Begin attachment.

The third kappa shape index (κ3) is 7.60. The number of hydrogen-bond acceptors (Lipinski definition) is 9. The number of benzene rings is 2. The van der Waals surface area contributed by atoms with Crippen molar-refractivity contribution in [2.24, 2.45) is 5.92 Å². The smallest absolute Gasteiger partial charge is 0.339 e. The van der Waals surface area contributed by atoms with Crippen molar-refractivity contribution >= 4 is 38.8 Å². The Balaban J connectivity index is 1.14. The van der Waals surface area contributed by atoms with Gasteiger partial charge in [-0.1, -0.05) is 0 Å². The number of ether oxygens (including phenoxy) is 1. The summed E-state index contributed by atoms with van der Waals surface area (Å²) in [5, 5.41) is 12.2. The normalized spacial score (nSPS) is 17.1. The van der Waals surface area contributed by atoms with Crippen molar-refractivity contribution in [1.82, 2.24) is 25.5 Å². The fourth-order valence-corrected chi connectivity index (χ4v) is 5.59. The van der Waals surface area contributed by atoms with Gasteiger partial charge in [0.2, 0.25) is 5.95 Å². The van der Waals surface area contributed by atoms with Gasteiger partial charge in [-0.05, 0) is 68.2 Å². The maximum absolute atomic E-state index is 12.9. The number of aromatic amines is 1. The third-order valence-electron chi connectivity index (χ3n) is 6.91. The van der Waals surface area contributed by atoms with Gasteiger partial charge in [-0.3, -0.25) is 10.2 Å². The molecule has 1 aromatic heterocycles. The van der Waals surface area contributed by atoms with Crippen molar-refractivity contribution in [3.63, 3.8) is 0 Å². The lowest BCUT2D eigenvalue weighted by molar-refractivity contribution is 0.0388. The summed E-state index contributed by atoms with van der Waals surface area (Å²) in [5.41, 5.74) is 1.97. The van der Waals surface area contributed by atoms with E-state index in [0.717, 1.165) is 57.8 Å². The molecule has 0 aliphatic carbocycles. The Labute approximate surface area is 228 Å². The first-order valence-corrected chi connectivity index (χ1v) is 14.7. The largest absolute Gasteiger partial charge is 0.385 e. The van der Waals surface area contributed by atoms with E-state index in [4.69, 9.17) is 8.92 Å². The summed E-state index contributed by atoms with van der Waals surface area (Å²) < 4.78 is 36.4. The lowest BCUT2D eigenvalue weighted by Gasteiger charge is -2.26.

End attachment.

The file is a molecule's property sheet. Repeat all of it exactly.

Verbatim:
The third kappa shape index (κ3) is 7.60. The number of hydrogen-bond acceptors (Lipinski definition) is 9. The number of benzene rings is 2. The van der Waals surface area contributed by atoms with Crippen molar-refractivity contribution in [2.24, 2.45) is 5.92 Å². The smallest absolute Gasteiger partial charge is 0.339 e. The van der Waals surface area contributed by atoms with Crippen molar-refractivity contribution >= 4 is 38.8 Å². The Balaban J connectivity index is 1.14. The van der Waals surface area contributed by atoms with Gasteiger partial charge in [-0.1, -0.05) is 0 Å². The number of ether oxygens (including phenoxy) is 1. The summed E-state index contributed by atoms with van der Waals surface area (Å²) in [5, 5.41) is 12.2. The normalized spacial score (nSPS) is 17.1. The van der Waals surface area contributed by atoms with Crippen molar-refractivity contribution in [1.82, 2.24) is 25.5 Å². The fourth-order valence-corrected chi connectivity index (χ4v) is 5.59. The van der Waals surface area contributed by atoms with Gasteiger partial charge in [0.2, 0.25) is 5.95 Å². The van der Waals surface area contributed by atoms with Gasteiger partial charge in [-0.05, 0) is 68.2 Å². The maximum absolute atomic E-state index is 12.9. The number of aromatic amines is 1. The third-order valence-electron chi connectivity index (χ3n) is 6.91. The van der Waals surface area contributed by atoms with Gasteiger partial charge in [-0.3, -0.25) is 10.2 Å². The molecule has 1 aromatic heterocycles. The van der Waals surface area contributed by atoms with Crippen molar-refractivity contribution in [3.63, 3.8) is 0 Å². The lowest BCUT2D eigenvalue weighted by molar-refractivity contribution is 0.0388. The summed E-state index contributed by atoms with van der Waals surface area (Å²) in [5.41, 5.74) is 1.97. The van der Waals surface area contributed by atoms with E-state index in [0.717, 1.165) is 57.8 Å². The molecule has 0 aliphatic carbocycles. The Labute approximate surface area is 228 Å². The first-order valence-corrected chi connectivity index (χ1v) is 14.7. The largest absolute Gasteiger partial charge is 0.385 e. The van der Waals surface area contributed by atoms with E-state index in [4.69, 9.17) is 8.92 Å². The summed E-state index contributed by atoms with van der Waals surface area (Å²) < 4.78 is 36.4. The lowest BCUT2D eigenvalue weighted by Gasteiger charge is -2.26.